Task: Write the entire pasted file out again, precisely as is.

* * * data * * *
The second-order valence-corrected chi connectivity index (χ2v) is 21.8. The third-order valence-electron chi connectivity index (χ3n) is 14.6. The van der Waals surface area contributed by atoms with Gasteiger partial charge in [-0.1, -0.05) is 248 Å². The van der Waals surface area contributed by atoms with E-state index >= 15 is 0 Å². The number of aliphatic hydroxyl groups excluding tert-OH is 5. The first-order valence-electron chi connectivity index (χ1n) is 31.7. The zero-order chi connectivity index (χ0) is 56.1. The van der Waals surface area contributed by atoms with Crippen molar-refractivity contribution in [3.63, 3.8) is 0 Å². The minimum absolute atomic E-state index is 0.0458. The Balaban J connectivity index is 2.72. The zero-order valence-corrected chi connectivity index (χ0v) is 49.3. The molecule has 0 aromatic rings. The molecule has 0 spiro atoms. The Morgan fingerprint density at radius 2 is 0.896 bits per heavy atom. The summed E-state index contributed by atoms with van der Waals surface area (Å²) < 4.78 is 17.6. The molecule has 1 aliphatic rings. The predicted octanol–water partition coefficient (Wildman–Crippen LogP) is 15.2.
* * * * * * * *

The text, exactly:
The second-order valence-corrected chi connectivity index (χ2v) is 21.8. The third-order valence-electron chi connectivity index (χ3n) is 14.6. The van der Waals surface area contributed by atoms with Gasteiger partial charge in [-0.1, -0.05) is 248 Å². The van der Waals surface area contributed by atoms with E-state index >= 15 is 0 Å². The number of aliphatic hydroxyl groups excluding tert-OH is 5. The first-order valence-electron chi connectivity index (χ1n) is 31.7. The zero-order chi connectivity index (χ0) is 56.1. The van der Waals surface area contributed by atoms with Crippen molar-refractivity contribution in [3.63, 3.8) is 0 Å². The minimum absolute atomic E-state index is 0.0458. The Balaban J connectivity index is 2.72. The zero-order valence-corrected chi connectivity index (χ0v) is 49.3. The molecule has 0 aromatic rings. The molecule has 0 spiro atoms. The Morgan fingerprint density at radius 2 is 0.896 bits per heavy atom. The summed E-state index contributed by atoms with van der Waals surface area (Å²) < 4.78 is 17.6. The molecule has 1 aliphatic rings. The predicted octanol–water partition coefficient (Wildman–Crippen LogP) is 15.2.